there is not much forage available. During this time, hay and haylage can provide forage of the quality required
to support many different types of livestock. Both hay and haylage, are means of forage preservation, and these
products can be used to supplement livestock when pastures are insufficient or in poor condition. Despite both
being forms of conserved forage, they are not technically the same. Hay (squares or round bales) is baled when
the forage has less than 18% moisture and this forage conservation method renders a dry product that is
biologically stable. In the case of hay production, the hay is left on the field to dry naturally for a couple of days
(forage dries under exposure to air or aerobic conditions). When baled at the right maturity and with a moisture
content of approximately 18% or less, it is a fine product that can meet the nutritional requirements of many
classes of livestock.

Haylage or grass silage, is a conservation method that occurs in anaerobic conditions (absence of air, technically
is absence of oxygen), which requires wrapping the bale or chopped material to minimize exposure to oxygen
while the moisture content is still high (50-65%). The product is a 'fermented' forage that is preserved by the acid
produced by anaerobic microbes and a resultant drop in pH.

Both hay and haylage are safe to feed to livestock; however, either can result in a poor quality product if proper
conservation practices are not followed. In the case of hay, if it is baled too wet, it will develop mold and spoil.
Cattle, being less sensitive to mold than horses, may consume moldy hay without serious consequences; however,
for horses this type of hay should be avoided because the problems can be more severe.

In the case of haylage, if the material put into the bag is of poor quality or too wet then a spoilage phase may
follow the normal fermentation. Spoilage-phase products make the haylage unpalatable and they can be
dangerous, especially to horses.
Thus, poor techniques of forage conservation will result in a product of low quality or in rare cases ones that can
negatively impact animal health. When managed properly, both hay and haylage are excellent sources of feed
for your animals during times of shortage of fresh pasture.

Yoana Newman, Extension Forage Specialist
ycnew@ufl.edu


Agronomy Notes Pag






Pre-Harvest Intervals, Tolerances and Residues

I The United States has the safest and most abundant food supply in the world. A major reason why it is the safest
is that pre-harvest intervals are established and listed directly on pesticide product labels. The pre-harvest
interval refers to the minimum time that must
Crop Minimum Time elapse from application to harvest, usually
from Application to expressed in days (see chart on the left.) Whenever
Harvest (PHI)(Days) pesticides are applied, their residues will remain on
Apples 25 treated surfaces for a time. The chemical
Apricots1 300 properties, frequency of application, rate applied,
Schemes' 300 and environmental factors determine how much
Citrus 7 residue will be present.
Cranberries2 21
Grapes 7 Residues are important in certain circumstances
Nectarines 7 and necessary for some types of pest control where
Peaches 7 their presence provides continuous control.
Pears (including oriental) 7 Herbicides applied where crop rotation is not a
Pistachio 7 factor or in areas where total long-term weed
Plu ms 7 control is desired, such as fence-rows and adjacent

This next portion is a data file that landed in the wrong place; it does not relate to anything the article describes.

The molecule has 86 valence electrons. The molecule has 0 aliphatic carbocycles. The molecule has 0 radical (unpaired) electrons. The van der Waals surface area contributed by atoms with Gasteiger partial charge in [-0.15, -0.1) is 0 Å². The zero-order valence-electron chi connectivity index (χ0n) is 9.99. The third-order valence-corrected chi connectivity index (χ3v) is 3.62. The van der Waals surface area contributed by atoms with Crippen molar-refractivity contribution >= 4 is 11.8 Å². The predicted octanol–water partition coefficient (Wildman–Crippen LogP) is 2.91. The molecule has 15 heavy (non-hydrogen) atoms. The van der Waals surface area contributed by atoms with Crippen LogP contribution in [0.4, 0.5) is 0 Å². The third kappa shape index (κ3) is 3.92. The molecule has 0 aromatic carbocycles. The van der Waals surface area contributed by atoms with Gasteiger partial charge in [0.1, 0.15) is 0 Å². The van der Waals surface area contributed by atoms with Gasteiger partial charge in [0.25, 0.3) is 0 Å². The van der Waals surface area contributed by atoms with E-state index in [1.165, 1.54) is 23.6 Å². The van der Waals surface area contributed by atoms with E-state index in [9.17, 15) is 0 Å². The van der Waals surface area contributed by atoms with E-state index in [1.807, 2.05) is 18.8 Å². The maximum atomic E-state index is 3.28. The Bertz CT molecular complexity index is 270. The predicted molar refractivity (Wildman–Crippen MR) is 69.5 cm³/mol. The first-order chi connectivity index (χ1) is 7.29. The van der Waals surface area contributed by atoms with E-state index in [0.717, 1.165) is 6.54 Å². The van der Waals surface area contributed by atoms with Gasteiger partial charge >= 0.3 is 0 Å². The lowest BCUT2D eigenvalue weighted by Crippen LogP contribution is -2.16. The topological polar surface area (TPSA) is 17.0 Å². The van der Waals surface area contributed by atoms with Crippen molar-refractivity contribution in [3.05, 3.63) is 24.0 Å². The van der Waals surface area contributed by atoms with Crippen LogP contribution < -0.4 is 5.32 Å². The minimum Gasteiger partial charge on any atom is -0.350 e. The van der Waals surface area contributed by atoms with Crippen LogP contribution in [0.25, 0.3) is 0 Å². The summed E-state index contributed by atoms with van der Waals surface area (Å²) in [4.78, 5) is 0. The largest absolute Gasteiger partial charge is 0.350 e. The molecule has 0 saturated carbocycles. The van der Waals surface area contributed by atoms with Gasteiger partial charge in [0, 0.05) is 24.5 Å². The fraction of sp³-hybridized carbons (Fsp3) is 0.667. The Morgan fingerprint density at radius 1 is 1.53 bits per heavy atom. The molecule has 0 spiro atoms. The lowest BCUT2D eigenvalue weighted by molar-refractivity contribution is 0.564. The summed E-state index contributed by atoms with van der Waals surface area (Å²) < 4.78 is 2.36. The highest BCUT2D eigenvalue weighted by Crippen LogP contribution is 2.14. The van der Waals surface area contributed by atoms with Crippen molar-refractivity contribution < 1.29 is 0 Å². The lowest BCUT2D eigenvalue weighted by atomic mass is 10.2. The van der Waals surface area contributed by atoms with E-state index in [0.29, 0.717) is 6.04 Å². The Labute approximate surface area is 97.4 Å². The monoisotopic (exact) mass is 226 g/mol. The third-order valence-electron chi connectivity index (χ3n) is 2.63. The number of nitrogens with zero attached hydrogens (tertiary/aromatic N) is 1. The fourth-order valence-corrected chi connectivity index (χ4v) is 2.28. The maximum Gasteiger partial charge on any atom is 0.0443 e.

Prunes 7 to buildings, are examples of this phenomenon.
Brazil, Butternut, Cashew, Chestnut, Protecting structural foundations from termites is
Chinquapin, Filbert, Hickory, another desirable feature of pesticide residues.
Macadamia, Pecan, Black Walnut and However, residues are undesirable when they
English Walnut) expose people, domestic animals, or wildlife to
unsafe levels of pesticides. Acceptable levels of
residues for any pesticide are known as its tolerance and set by government agencies. The tolerance is the
maximum amount of a pesticide that may remain on or in raw agricultural commodities. Research is conducted
using laboratory and animal tests to establish tolerances. From this research, amounts of pesticides which remain
are determined to be harmless to consumers. A conservative margin of safety is included in tolerance levels
when established by the Environmental Protection Agency (EPA). Each pesticide that is registered for a food use
must have an established tolerance, and their levels will vary depending upon the pesticide's mode of action,
toxicity and all uses of the pesticide. In establishing the tolerance of a pesticide, researchers consider the total
diet of the consumer and their nonfood exposure over a lifetime of 70 years. State and federal agencies monitor
produce to ensure that growers do not exceed pesticide residue tolerances. Any produce that is found to exceed a
tolerance is seized.

This past month, a strange occurrence that FDACS investigated was brought to our attention. An inspection of a
Florida commercial agricultural production facility revealed illegal residues of dieldrin in pumpkins. Dieldrin, an
organochlorine insecticide, was first patented in 1948. However, all uses were cancelled in 1986 due to its long-
term persistence. A similar regulatory fate occurred with other organochlorines, including DDT, aldrin,
chlordane, heptachlor, and endrin.

Although the recent dieldrin incident described is very unusual fortunately, but occasionally, pesticides can be
erroneous present due to:
0 The crop absorbing pesticides that were applied to the site previously;
0 A grower applying pesticides to an unregistered crop;
0 A grower applying a rate of pesticide that exceeds the label recommendations;
0 The pesticide is applied too close to the crop's harvest; or
0 Drift of a pesticide from another site.

The pumpkin producer will no doubt face strict legal sanctions for those decisions and actions with dieldrin use.
Although that incident is a blatant misuse, simply checking product labels and obeying pre-harvest intervals
listed can save expense, both in legal fees and from having a crop embargoed.

Dr. Fred Fishel, Pesticide Information Officer weeddr@ufl.edumy Noes
Agronomy Notes











The coming of winter is often seen as a time to suspend weed control
efforts. However, these months are ideal for performing some much
needed brush control.


Persimmon, cherry, Chinese tallow and other "weedy" trees can often be
found growing along fencerows. A foliar application of glyphosate (5 to